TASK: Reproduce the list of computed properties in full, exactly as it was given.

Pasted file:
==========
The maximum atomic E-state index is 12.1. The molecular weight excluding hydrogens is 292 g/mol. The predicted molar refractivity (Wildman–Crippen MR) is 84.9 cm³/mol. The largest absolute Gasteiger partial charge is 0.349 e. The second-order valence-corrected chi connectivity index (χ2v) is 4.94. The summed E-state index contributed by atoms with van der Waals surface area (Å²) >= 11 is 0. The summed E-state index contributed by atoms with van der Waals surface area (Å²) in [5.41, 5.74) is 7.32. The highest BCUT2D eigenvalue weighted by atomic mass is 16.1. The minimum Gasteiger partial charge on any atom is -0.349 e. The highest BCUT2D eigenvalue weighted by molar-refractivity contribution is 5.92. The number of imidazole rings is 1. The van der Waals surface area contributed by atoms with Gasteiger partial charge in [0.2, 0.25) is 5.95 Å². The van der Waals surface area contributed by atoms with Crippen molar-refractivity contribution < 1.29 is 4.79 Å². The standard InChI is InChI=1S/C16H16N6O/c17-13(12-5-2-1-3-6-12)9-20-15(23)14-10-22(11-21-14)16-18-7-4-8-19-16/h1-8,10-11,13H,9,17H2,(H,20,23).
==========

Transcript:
The maximum atomic E-state index is 12.1. The molecular weight excluding hydrogens is 292 g/mol. The predicted molar refractivity (Wildman–Crippen MR) is 84.9 cm³/mol. The largest absolute Gasteiger partial charge is 0.349 e. The second-order valence-corrected chi connectivity index (χ2v) is 4.94. The summed E-state index contributed by atoms with van der Waals surface area (Å²) >= 11 is 0. The summed E-state index contributed by atoms with van der Waals surface area (Å²) in [5.41, 5.74) is 7.32. The highest BCUT2D eigenvalue weighted by atomic mass is 16.1. The minimum Gasteiger partial charge on any atom is -0.349 e. The highest BCUT2D eigenvalue weighted by molar-refractivity contribution is 5.92. The number of imidazole rings is 1. The van der Waals surface area contributed by atoms with Gasteiger partial charge in [0.2, 0.25) is 5.95 Å². The van der Waals surface area contributed by atoms with Crippen molar-refractivity contribution < 1.29 is 4.79 Å². The standard InChI is InChI=1S/C16H16N6O/c17-13(12-5-2-1-3-6-12)9-20-15(23)14-10-22(11-21-14)16-18-7-4-8-19-16/h1-8,10-11,13H,9,17H2,(H,20,23).